KANSAS CITY, Mo. - If you travel across country and need a car, you automatically think of renting one of the major rental companies.
Now, you have another option from an unexpected source. It’s called peer-to-peer car sharing, where private individuals rent out their vehicles to make extra money.
Nikki and Nathan Goodson of Kansas City now offer to rent out their 2001 Volkswagen Jetta.
“We’re not using our car that much. It would be great, instead of having it sit in the garage just accumulating dust, have it earning some income," Nikki Goodson explained.
Consumers in need of a car can search websites to see what’s available. Nearly 20 cars are available to rent around the Kansas City metro.
Consumers can pick the car they like. The price is listed usually by the hour, day, week and even month in some cases.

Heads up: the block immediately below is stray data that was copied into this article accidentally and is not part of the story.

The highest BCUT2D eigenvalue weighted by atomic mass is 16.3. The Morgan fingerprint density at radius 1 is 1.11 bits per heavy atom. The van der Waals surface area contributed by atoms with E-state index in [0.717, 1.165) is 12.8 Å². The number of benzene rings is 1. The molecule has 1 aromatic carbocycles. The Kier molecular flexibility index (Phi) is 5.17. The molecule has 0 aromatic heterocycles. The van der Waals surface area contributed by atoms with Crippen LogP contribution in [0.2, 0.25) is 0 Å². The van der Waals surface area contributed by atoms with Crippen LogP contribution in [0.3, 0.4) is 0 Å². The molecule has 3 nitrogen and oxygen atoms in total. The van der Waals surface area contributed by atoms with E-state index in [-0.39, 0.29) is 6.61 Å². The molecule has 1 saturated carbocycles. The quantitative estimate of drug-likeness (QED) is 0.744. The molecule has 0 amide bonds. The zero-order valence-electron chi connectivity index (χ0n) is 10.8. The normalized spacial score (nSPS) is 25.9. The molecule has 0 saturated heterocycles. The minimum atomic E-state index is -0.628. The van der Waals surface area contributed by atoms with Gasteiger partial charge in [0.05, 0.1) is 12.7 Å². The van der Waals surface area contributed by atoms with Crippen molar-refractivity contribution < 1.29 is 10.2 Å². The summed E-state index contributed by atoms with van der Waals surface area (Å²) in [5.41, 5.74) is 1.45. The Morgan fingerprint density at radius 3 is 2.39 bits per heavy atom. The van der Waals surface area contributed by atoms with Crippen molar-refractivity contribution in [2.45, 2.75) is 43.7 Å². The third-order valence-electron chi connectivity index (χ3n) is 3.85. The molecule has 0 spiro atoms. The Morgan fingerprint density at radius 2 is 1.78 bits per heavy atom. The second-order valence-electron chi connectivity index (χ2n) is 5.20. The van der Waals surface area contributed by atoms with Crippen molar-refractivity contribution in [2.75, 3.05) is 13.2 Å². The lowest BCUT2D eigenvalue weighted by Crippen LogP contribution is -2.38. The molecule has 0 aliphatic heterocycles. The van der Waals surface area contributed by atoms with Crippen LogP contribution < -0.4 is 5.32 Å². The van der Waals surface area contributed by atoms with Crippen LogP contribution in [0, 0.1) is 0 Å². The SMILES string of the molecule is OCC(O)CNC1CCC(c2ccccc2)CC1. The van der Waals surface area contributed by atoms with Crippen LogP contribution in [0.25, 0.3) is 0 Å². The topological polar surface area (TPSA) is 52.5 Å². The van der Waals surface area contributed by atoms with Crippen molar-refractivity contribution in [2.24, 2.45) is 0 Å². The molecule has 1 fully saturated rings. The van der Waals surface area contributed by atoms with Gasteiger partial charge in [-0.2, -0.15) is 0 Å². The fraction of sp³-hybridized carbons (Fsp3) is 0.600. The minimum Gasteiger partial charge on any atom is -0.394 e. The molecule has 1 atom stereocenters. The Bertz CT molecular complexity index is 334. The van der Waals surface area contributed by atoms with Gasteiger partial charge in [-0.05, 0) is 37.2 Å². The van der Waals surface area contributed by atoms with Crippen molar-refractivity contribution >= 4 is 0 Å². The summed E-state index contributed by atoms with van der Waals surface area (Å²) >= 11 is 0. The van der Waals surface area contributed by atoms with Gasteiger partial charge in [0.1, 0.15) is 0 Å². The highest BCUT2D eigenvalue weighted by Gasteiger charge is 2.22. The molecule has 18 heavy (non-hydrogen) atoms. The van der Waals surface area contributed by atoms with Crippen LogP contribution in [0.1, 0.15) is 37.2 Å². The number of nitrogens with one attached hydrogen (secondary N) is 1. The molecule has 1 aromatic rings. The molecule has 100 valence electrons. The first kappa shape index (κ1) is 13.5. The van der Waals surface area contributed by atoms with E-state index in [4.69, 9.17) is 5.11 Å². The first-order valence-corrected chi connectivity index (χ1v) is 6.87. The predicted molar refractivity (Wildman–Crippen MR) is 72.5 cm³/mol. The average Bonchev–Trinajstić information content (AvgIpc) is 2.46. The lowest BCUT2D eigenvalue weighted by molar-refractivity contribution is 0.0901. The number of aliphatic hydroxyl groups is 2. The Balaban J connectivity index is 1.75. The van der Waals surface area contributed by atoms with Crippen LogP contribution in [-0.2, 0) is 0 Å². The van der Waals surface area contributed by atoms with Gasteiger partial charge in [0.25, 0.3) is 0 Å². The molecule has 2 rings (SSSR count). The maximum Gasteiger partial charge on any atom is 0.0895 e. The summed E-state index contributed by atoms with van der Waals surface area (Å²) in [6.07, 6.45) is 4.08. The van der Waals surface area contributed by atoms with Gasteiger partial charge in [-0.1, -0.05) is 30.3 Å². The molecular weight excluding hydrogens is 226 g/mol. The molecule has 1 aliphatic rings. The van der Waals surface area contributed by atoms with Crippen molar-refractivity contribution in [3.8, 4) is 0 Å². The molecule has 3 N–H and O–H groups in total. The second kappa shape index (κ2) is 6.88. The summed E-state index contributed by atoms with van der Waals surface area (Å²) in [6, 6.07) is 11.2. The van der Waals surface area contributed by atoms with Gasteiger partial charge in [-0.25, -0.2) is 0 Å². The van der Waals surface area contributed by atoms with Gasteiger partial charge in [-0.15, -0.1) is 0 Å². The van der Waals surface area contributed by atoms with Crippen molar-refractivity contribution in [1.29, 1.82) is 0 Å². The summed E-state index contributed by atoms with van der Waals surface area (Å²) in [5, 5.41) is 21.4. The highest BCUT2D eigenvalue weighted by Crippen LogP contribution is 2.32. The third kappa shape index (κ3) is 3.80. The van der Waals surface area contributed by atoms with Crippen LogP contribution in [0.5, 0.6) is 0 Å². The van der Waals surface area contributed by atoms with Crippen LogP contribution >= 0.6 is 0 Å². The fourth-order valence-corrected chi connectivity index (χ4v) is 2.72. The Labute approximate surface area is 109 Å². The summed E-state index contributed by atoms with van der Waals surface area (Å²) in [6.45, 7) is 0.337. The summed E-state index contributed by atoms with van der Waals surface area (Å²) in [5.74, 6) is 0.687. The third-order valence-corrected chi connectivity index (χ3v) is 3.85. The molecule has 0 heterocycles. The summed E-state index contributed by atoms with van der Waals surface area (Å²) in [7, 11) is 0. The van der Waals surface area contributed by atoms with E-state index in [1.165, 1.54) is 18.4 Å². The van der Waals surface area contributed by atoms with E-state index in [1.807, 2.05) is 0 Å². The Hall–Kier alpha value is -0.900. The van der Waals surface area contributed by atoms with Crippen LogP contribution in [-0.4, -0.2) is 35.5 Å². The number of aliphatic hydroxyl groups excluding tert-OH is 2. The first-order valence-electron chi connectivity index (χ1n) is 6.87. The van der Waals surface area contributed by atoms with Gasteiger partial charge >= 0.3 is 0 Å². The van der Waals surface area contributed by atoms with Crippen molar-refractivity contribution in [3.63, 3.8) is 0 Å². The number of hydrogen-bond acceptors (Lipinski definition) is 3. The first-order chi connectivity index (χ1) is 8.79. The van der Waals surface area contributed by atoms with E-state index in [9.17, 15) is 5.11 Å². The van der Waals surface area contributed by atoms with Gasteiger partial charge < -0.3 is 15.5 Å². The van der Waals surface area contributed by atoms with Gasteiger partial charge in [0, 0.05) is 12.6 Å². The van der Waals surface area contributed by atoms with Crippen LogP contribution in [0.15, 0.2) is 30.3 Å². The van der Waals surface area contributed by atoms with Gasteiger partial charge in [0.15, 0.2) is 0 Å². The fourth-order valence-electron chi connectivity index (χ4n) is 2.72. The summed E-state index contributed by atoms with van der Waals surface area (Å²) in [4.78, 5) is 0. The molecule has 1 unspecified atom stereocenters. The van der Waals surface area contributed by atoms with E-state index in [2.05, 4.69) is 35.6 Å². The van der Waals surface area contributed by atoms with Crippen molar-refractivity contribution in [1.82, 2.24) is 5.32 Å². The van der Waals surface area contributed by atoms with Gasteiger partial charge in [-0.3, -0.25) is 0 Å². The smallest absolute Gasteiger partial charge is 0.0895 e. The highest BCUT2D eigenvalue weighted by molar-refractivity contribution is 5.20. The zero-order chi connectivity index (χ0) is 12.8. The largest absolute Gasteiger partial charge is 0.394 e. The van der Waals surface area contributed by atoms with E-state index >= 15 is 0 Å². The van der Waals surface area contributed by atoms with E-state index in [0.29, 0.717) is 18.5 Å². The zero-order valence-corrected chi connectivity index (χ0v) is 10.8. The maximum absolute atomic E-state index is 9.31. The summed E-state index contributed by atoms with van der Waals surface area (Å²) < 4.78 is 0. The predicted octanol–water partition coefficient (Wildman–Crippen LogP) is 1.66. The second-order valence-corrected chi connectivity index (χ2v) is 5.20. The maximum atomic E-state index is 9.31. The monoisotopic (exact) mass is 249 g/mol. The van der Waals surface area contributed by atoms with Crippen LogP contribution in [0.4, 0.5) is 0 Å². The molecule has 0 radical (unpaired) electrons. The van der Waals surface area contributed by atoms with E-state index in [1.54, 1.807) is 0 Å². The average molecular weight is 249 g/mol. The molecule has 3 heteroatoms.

A portion of what you pay, around 40 percent, covers insurance as well as taxes and fees to the local city. The car owner collects the rest.
"What we've done is we've created a market-leading insurance policy," Steve Webb of Relay Rides said. "We cover owners for up to a million dollars. ”
Webb said the company also carefully prescreens all drivers by checking their driving history.
Chris Snyder of Kansas City rented a privately owned car during a recent trip to San Francisco.
"It was a little mini convertible. We had a blast just driving, riding over there… I was sold," Snyder said.
Now, he offers to rent out his SUV for nine dollars an hour or $45 a day.
"This is another revenue stream for me potentially," he said.
Relay Rides said car owners can average $250 a month renting out their car. It’s up to the car owner to accept or decline an offer to rent.
"Our demographic is shifting from being young early adopters to a broader segment of society, people in their 30's and 40's even 50's," Webb said.
Both Snyder and the Goodsons have had several offers to rent. They had to decline for various reasons such as time conflicts with when the customer needed to rent the car.
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